We worked on journey maps to show how someone would use our app, and it also helped us visualize the potential functionality of our app. The steps it takes to complete a task within our mobile app was reduced, which instilled a confidence for our approach. Eliminating the time it takes to complete a task allows for users to focus on more important things and to better prepare for their daily activities.
We then used sticky notes to identify all features that we want to include in our app and grouped them based on what they have in common. We created a priority information group, secondary information group, and setting.
Finally, we printed out Android Screen templates on paper and we sketched out wireframes by making placeholders that will hold specific information. It was all about organizing the layout and establishing a consistent grid.
Using the wireframes, we sketched a paper prototype of a few major screens and we selected five individuals, who were not familiar with the app, and tested them to see what works and what doesn’t. He had to make sure we were on the right track before moving on further. The users were asked to look at weather information about Bellingham, WA and information about the weather at Mt. Baker. All users successfully navigated through the app and managed to complete the following tasks:
Finding forecast for specific location.
Reading the information provided on the screen and relating it to their activities.
Finding forecast for “today”, “tomorrow”, and “10 days”.
Reading the hourly forecast for current and future part of the day.
Changing units by picking between Celsius and Fahrenheit, feet and meters.
Users commented on finding the secondary information useful and not distracting.
Potential area to fix something was the option for allergies. We are still uncertain if that feature is worth having as part of the app.
Since, the app had to be designed for android, we followed their material design guidelines and patterns to define the structure of the app and the
use of color. We created a simple tab navigation and emphasized on hierarchy and color to communicate all other information. The size and weight of the text and numbers is the main way to prioritize information and help the users find it. Important data is bigger and bolder, while secondary information is smaller in size.
We went through a lengthy process when trying to pick the colors we wanted to use. It was important for us to use colors in the hourly temperature graph to indicate high and lows, but that limited us on adding color anywhere else. After trying out a few options, we decided that we wanted to go for a clean look by keeping the background white and using a grey tint and one accent color to create visual contrast and make it accessible for users with disabilities.
To indicate the weather, we developed a set of icons. They are geometric, consistent, and communicate the information effectively.
Since a graph is a straightforward way to communicate data, we decided on using that approach on our app. We used a gradient and a curved line to communicate high and low temperature. A number indicates significant temperature changes. After testing the graph and receiving user feedback, we added small rain drops at hours when rain is expected.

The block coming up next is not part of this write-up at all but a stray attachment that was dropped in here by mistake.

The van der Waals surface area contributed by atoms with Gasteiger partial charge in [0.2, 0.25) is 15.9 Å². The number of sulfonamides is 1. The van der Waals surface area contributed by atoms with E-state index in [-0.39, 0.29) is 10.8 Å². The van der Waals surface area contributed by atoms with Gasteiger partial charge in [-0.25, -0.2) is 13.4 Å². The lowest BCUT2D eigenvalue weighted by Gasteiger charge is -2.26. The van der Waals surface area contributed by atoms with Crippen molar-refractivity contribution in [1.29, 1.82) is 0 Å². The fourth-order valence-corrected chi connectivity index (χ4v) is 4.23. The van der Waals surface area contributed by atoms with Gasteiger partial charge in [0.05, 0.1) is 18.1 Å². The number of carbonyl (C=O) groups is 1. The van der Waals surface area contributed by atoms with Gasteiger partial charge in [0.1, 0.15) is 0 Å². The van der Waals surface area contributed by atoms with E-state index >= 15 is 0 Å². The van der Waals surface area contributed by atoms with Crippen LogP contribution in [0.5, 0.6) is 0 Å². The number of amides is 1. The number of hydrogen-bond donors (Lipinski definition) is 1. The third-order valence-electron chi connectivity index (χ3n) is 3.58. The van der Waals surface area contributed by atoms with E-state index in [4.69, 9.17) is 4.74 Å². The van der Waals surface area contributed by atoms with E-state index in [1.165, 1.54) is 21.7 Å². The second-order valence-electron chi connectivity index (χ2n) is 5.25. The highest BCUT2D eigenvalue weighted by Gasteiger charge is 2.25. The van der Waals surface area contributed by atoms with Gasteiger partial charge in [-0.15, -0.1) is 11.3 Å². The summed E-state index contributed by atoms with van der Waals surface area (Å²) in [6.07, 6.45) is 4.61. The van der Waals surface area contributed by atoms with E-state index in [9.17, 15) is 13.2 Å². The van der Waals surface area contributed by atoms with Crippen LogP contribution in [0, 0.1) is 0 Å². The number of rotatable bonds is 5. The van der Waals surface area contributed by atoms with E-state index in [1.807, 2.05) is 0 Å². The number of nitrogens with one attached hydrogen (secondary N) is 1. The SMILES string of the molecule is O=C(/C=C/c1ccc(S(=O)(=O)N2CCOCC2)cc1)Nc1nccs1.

DIGITAL PROTOTYPE TESTING
We created our first digital prototype using invisionapp.com and ran a second round of tests on users to see how they interact with the app when there is a higher level of visual complexity.
Users could successfully navigate through the app and commented on its simplicity. We used this test to get more feedback on the visual design and information architecture of the app, because that is the most important content that the app is aiming to communicate successfully. We received feedback that pointed on the low and high temperature visualization when you look at the forecast for tomorrow. There was no visual contrast to separate high and low temperatures, so users were reading it as a single line. We improved it by positioning the low and high temperatures one under the other and decreasing the opacity of the lower temperature. It became more effective because it was consistent with the way we displayed temperature throughout the rest of the app, and it was more intuitive for the user to look up and down rather than reading it across.
OUTCOME AND TAKEAWAYS
The final prototype of the app was built in invisionapp.com. Check it out!
Theoretically, the app would open up to a screen that shows up the location you are currently at according to your GPS. For prototype purposes, the main screen is the weather in Bellingham, WA.
Going through the process of development to implementation, we became more aware of how prepation paves the way for a successful product. We prepared ourselves by analyzing user testing and taking thoughtful consideration to the feedback we received. One of the underlying frustrations amongst users was due to content structure, therefore we focused on improving the information architecture and applying a hierarchy to content.
In our first round of testing, it was evidence that these minor adjustments revealed to be a major progress as users were navigating intuitively, while the flow came to them naturally. Our app makes an impact because it makes the process of checking the weather faster which enhances functionality. We have made the most important information the easiest to find.
The key to the future success of our mobile app is to maintain simplicity. We understand that oversimplified products sometimes can make for a boring experience, however the act of checking the weather does not demand any surprises. It is a task that should take the least amount of effort, and that is the foundation for our decisions and final implementation which was proven to meet the needs of our users.